On Guyana’s 55th Independence Anniversary – Will trust ever be possible for us?

[approx. 4-minute read]

Seven years ago, I was far more of a nobody than I am today – a lil girl from the countryside with an almost inexplicable passion for securing the future of Guyana. My love for this country flows through my veins. It came from the cane-cutting, rice-planting men and women who did back breaking work from estate to estate and rice field to rice field along the Coast. Guyana is my greatest love affair for this lifetime.

Our lack of trust in and fear of each other continues to be the tragic story of our nation. Since my impassioned open letter to a former Head of the Presidential Secretariat in 2014, I have had much time to grow, learn and pursue an answer to why this is so. Today, I have arrived at a place where the answer is only important in so far as it can contribute to shaping a solution. How can we get to a place of trust? Is it possible after what happened during the 2020 electoral cycle? I don’t have comprehensive answers to any of these questions just yet. No individual does.

In recent years, I began working in the world of non-profit international development and I currently focus on democracy, rights, and governance programming. As a young Guyanese, I have deliberately shaped my career to focus on contributing to the types of solutions I believe Guyana needs most. Through my work, I have been able to collaborate with political party and civil society youth, women, persons with disabilities, high-level Government and Opposition leaders, the Guyana Elections Commission, the international community, and many others.

Like almost all humans, I have personal opinions about many issues including the 2020 elections. However, unlike most humans I don’t believe that I have the luxury of freely sharing those opinions without jeopardizing my ability to perform my professional duties as best as I can. My opinion means less and less as the years go by. I have gotten into the habit of practicing non-judgment (Deepak Chopra identifies it as one of seven spiritual laws of success).

When I enter a space, I suspend my judgement and I put aside what I think I know about an issue. I show up to listen, to hear and not to answer, to see the issue from as many perspectives as possible and to offer the possibility of trust. I believe that we must emulate the things we hope to manifest as our reality. I hope to excel at this one day.

Over the years, several high-level leaders have asked me what I want. I have never offered a clear or even appropriate answer. It is not because I didn’t know. I just thought they wouldn’t care. The answer is simple – I want our political leaders to find ways of dealing with their distrust, suspicion, and fear towards each other; I want them to be honest with the citizens who vote for them; and I want them to work towards a more inclusive system of governance that truly benefits the people.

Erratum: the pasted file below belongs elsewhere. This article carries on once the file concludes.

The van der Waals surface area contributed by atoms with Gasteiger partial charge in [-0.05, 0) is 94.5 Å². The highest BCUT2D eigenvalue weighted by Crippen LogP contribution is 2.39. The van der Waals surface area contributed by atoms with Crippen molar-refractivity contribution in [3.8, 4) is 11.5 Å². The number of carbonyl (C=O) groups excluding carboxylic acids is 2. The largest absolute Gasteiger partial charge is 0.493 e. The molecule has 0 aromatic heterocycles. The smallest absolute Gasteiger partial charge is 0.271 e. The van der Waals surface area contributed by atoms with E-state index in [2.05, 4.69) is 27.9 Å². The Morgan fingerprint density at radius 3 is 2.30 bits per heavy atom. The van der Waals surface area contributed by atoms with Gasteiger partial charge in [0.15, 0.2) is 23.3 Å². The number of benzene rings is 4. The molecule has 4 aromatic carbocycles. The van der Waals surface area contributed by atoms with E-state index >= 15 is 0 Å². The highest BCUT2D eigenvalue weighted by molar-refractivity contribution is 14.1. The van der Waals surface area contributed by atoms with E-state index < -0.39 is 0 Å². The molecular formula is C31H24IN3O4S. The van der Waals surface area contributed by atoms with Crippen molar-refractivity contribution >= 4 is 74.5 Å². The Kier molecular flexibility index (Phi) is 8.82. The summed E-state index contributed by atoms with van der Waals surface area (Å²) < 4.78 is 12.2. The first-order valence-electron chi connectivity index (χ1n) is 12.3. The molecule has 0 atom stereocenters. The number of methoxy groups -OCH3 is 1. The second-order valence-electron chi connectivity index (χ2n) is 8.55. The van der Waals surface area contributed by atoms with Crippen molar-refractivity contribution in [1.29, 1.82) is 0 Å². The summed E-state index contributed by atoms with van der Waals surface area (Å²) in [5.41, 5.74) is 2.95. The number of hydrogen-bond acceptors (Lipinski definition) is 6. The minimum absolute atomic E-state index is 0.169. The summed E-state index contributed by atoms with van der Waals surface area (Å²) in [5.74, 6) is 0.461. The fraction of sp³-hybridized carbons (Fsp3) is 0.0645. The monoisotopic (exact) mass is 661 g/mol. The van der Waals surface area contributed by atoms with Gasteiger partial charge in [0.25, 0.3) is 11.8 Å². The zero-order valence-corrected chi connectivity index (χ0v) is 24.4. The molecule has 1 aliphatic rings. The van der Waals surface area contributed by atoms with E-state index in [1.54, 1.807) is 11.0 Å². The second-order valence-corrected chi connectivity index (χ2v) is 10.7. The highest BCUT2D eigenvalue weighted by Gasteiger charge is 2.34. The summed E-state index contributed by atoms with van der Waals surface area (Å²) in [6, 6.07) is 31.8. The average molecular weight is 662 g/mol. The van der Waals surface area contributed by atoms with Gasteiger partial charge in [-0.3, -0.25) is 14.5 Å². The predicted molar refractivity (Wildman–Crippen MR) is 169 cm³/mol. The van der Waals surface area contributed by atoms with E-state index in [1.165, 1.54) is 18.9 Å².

I understand that the things I want are complex, challenging, seemingly impossible. However, there are many leaders across the political party spectrum and civil society who I believe can achieve the most difficult things. Trust is still possible for us, but it is a long and treacherous road. Anything worth having does not come easy. Remember this during the twists and turns of our journey. Happy 55th Independence Anniversary!

Disclaimer:

This article contains the personal views of the author and is in no way connected with any institution or group with which she may be affiliated.

A note from the Author:

Given the custom by various loyalists to misrepresent and misuse any type of political commentary to support their own positions, I feel that it is necessary to borrow the following from Thomas Paine (an English-born American political activist, philosopher, political theorist, and revolutionary) with whose work I became acquainted as a student of History at the University of Guyana:

Who the Author of this Production is, is wholly unnecessary to the Public, as the Object for Attention is the Doctrine itself, not the Woman. Yet it may not be unnecessary to say, That she is unconnected with any Party, and under no sort of Influence public or private, but the influence of reason and principle.

Craig Village, East Bank Demerara, May 25, 2021

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